The impact of Caleb King's transfer from Parkview to Greater Atlanta Christian is undeniable at both schools, but the general consensus among local coaches is that it will be felt more at his new school than his former one.
King's long-rumored switch of schools was finally made official on Tuesday, instantly pushing the Spartans to the forefront in discussions on Class AA's top state-title contenders. The loss of the nation's No. 1-ranked prep running back certainly hurts the Panthers, but it doesn't dampen any expectations for a AAAAA program that has made an impressive 11 straight quarterfinal appearances.
"Obviously you've got a situation where you've got an outstanding football player, but you've got a (Parkview) program that is bigger than any one player," Brookwood head coach Mark Crews said of his rival school. "I'm sure they'll be fine without him. By the same token, they would be better if they had him back for his senior season. But they certainly aren't going to be crippled without him.
"Honestly, a great player like Caleb can make a difference at (the AA) level. Terry Harvey at Dacula, he took them from being an average to above average team year in and year out to a championship team his two or three seasons there.
"I guess what I'm trying to say is that a great player at that level can make a much greater impact than a player on (the AAAAA) level."
King ran against some of the state's best AAAAA defenses as a Parkview junior, tallying 2,765 rushing yards and 19 touchdowns. He also holds scholarship offers from most of the nation's top football powers, and adding a player of that caliber to a senior-laden Spartan team seems to be a good combination.
GAC returns a college prospect at quarterback in Lee Chapple and also has a strong line led by Division I prospect T-Bob Hebert. The line also got a transfer boost in the offseason with the addition of former Brookwood lineman Nick Biggee.
"I would say GAC ought to win it all (with King)," Berkmar coach Wendell Early said. "They're a good team anyway and then you add (King) in there. In my opinion, they should win the whole thing. Put it this way, Caleb King added to anybody's roster makes them a heck of a lot better team."
"(GAC head) Coach (Jimmy) Chupp told me last spring that this is one of the best teams he's coached," Buford head coach Jess Simpson said. "I'm sure adding another piece like (King) is exciting for them."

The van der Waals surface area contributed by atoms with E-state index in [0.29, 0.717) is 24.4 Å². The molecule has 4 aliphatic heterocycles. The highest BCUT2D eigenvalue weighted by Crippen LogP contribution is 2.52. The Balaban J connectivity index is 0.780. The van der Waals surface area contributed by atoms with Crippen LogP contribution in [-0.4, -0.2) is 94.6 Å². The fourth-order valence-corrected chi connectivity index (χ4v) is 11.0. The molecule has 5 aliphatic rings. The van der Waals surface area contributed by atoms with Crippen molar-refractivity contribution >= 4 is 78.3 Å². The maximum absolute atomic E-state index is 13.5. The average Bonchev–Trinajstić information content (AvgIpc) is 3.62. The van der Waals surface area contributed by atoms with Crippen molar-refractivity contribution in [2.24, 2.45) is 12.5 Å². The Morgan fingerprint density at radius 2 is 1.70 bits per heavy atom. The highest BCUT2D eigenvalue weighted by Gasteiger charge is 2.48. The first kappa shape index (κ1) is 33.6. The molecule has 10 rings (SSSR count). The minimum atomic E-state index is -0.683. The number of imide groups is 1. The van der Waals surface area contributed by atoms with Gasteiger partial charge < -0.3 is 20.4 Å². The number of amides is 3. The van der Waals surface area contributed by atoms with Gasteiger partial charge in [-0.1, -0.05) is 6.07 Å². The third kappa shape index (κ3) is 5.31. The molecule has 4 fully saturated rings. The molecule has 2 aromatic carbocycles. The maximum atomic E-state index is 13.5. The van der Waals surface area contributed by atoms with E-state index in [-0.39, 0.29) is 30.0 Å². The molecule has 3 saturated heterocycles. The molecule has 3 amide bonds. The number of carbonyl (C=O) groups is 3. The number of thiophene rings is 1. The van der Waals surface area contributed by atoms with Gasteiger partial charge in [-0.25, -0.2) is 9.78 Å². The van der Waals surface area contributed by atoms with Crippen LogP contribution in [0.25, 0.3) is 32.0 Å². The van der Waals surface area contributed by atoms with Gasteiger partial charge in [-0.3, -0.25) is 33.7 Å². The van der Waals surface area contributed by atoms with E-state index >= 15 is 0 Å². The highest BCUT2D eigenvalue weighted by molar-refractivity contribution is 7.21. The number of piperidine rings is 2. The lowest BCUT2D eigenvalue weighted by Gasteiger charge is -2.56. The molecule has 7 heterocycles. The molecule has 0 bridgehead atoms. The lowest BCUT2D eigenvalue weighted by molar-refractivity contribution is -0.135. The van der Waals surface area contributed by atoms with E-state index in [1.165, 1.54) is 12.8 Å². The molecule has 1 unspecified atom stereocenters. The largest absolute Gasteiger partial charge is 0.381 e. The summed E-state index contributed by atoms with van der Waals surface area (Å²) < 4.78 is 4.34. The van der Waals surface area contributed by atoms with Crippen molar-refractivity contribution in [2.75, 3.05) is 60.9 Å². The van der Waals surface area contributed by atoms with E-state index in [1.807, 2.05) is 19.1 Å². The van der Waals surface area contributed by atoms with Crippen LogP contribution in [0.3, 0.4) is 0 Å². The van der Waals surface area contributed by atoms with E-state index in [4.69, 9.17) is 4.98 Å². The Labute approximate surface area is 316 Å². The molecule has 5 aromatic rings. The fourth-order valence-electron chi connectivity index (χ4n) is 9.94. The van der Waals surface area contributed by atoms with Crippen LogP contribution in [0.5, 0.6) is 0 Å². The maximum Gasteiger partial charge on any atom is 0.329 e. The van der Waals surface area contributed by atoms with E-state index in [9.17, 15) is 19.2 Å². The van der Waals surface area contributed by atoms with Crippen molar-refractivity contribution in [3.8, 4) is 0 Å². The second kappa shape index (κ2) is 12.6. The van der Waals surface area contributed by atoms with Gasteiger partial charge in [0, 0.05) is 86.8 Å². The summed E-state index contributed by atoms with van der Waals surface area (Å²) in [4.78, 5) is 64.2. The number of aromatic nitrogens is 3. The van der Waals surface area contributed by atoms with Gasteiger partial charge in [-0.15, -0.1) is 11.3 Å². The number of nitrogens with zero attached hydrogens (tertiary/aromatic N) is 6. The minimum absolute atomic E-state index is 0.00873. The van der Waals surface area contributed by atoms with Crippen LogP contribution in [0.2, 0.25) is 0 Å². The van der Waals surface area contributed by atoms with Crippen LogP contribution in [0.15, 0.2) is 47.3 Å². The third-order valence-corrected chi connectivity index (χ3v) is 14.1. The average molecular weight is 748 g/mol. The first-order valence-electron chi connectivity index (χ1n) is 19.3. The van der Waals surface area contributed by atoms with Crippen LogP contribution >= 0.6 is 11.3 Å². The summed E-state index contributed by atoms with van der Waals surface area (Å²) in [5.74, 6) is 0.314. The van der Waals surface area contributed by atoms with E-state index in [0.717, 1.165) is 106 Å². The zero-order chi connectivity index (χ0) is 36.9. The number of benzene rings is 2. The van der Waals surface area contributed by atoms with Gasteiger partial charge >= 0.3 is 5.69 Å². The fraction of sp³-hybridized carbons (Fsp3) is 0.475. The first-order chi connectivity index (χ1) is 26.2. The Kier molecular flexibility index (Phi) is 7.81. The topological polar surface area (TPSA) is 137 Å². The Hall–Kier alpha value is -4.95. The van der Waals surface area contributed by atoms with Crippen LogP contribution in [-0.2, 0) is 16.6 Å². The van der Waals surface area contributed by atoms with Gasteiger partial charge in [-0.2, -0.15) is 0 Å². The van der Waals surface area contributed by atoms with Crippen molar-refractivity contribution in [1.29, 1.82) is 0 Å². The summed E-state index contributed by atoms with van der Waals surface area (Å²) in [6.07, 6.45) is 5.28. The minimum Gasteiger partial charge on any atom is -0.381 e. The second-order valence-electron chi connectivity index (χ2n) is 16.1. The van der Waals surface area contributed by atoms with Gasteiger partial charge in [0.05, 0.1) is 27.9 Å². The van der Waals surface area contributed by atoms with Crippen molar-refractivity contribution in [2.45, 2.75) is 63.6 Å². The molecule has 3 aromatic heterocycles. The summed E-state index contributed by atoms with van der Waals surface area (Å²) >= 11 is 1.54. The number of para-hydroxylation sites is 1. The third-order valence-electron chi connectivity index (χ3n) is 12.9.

GAC has made 11 straight playoff appearances, but eight of those seasons have ended in first- or second-round losses. The Spartans finished as the state runner-up in 2002, made the state semifinals in 1998 and made the quarterfinals in 2003.
With news of the transfer just becoming official, Chupp said talk about region and state titles hasn't entered his mind.
"I really haven't thought about that," Chupp said. "People have been saying a lot of things about that but it really wasn't in the equation for me and it still isn't. There's so many other things to be done before you get down to that."
While King's departure affects Parkview, it doesn't ratchet down the expectations at the perennial power, which has grown accustomed to success. The Panthers have won four state titles, most recently in 2002.
They will use a running back by committee approach to replace King, with Antonio Mohn leading a pack that also includes Tremayne Graham, Kenny Bellevance, Brandon Jacobs, Brandon Evans and Bryce Rosser. In the past, some of Parkview's better teams have featured backs that shared time, rather than one feature back.
"We have to just move on," Parkview head coach Cecil Flowe said. "We don't forget about Caleb. You don't forget about a kid like Caleb. At the same time, there's no looking back. If you look too far that way, you can't see where you're going. So we've just got to see where we're going. We'll be fine."